See your doctor right away if your urinary incontinence does not go away or you also have:
- Weakness or numbness in your buttocks, legs and feet.
- Fever, chills and belly or flank pain.
- Blood in your urine or burning with urination.
- A change in your bowel habits.
Call your doctor if:
- Your incontinence gets worse.
- Leaking urine is enough of a problem that you need to wear a pad to absorb it.
- Incontinence interferes with your life in any way.
Don't be embarrassed to discuss incontinence with your doctor. It is not something that always happens with aging. Most people with incontinence can be helped or cured.
If you have a sudden change in your ability to urinate and you are not sure if it is related to your urinary incontinence, see the topic Urinary Problems and Injuries, Age 12 and Older.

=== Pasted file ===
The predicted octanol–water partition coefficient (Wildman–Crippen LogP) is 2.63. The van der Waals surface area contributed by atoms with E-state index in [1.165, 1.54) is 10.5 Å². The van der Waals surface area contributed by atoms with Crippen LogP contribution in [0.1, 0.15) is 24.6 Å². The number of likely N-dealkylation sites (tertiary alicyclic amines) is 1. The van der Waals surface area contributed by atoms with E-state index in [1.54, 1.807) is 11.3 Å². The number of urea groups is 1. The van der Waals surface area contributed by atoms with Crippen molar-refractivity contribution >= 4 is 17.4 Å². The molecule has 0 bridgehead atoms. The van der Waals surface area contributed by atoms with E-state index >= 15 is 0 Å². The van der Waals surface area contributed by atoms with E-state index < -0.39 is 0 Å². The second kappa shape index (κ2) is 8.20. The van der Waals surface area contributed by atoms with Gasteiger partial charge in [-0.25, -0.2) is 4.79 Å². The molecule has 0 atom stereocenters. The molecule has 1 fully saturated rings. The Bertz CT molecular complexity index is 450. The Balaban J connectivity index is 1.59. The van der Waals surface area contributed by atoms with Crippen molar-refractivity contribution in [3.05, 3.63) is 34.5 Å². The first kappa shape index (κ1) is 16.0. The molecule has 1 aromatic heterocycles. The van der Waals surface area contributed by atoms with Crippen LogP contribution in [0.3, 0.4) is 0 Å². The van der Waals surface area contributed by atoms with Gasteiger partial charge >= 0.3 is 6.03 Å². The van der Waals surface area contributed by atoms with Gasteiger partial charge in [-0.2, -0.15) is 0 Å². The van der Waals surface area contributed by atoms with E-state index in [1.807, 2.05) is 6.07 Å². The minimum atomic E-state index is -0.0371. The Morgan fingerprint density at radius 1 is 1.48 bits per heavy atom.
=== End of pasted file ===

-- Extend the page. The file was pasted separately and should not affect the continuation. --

If you have chronic urinary incontinence that begins slowly, you may be able to control the problem yourself. If home treatment doesn't control your problem, or if incontinence bothers you, ask your doctor about treatment.
If you have incontinence that begins suddenly (acute), call your doctor. Acute incontinence is often caused by urinary tract problems or medicines. It can be easily corrected
Who to see
Any of the following health professionals can diagnose and treat urinary incontinence:
- Family medicine doctor
- Internal medicine doctor
- Physician assistant
- Nurse practitioner
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